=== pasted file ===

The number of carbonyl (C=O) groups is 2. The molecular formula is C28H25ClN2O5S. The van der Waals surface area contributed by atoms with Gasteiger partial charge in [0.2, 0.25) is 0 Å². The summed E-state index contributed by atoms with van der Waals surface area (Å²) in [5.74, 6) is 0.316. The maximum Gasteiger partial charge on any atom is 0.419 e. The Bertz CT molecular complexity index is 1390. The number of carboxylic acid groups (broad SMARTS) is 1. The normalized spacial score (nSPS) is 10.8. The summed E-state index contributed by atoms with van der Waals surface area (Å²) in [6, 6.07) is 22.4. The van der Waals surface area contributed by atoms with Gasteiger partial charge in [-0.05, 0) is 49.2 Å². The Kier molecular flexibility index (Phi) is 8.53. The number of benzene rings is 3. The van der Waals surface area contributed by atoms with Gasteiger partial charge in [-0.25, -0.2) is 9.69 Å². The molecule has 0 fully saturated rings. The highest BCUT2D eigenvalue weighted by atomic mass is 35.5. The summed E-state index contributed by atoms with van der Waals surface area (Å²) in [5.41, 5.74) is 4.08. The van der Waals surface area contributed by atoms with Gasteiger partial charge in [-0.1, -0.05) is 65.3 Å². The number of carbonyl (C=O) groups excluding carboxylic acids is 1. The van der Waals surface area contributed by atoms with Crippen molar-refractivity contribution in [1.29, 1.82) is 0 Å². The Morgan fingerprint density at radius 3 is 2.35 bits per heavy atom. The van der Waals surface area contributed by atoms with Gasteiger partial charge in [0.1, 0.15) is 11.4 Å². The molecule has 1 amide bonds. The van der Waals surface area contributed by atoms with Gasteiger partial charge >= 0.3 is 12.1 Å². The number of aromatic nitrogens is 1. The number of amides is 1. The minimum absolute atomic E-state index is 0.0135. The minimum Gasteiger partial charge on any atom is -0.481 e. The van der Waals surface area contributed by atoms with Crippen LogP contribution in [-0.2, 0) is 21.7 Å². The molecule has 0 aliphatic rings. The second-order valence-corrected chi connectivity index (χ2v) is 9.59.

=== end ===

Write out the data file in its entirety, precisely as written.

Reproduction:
The number of carbonyl (C=O) groups is 2. The molecular formula is C28H25ClN2O5S. The van der Waals surface area contributed by atoms with Gasteiger partial charge in [0.2, 0.25) is 0 Å². The summed E-state index contributed by atoms with van der Waals surface area (Å²) in [5.74, 6) is 0.316. The maximum Gasteiger partial charge on any atom is 0.419 e. The Bertz CT molecular complexity index is 1390. The number of carboxylic acid groups (broad SMARTS) is 1. The normalized spacial score (nSPS) is 10.8. The summed E-state index contributed by atoms with van der Waals surface area (Å²) in [6, 6.07) is 22.4. The van der Waals surface area contributed by atoms with Gasteiger partial charge in [-0.05, 0) is 49.2 Å². The Kier molecular flexibility index (Phi) is 8.53. The number of benzene rings is 3. The van der Waals surface area contributed by atoms with Gasteiger partial charge in [-0.25, -0.2) is 9.69 Å². The molecule has 0 fully saturated rings. The highest BCUT2D eigenvalue weighted by atomic mass is 35.5. The summed E-state index contributed by atoms with van der Waals surface area (Å²) in [5.41, 5.74) is 4.08. The van der Waals surface area contributed by atoms with Gasteiger partial charge in [-0.1, -0.05) is 65.3 Å². The number of carbonyl (C=O) groups excluding carboxylic acids is 1. The van der Waals surface area contributed by atoms with Crippen molar-refractivity contribution in [1.29, 1.82) is 0 Å². The Morgan fingerprint density at radius 3 is 2.35 bits per heavy atom. The van der Waals surface area contributed by atoms with Gasteiger partial charge in [0.1, 0.15) is 11.4 Å². The molecule has 1 amide bonds. The van der Waals surface area contributed by atoms with Gasteiger partial charge >= 0.3 is 12.1 Å². The number of aromatic nitrogens is 1. The number of amides is 1. The minimum absolute atomic E-state index is 0.0135. The minimum Gasteiger partial charge on any atom is -0.481 e. The van der Waals surface area contributed by atoms with Crippen LogP contribution in [-0.2, 0) is 21.7 Å². The molecule has 0 aliphatic rings. The second-order valence-corrected chi connectivity index (χ2v) is 9.59.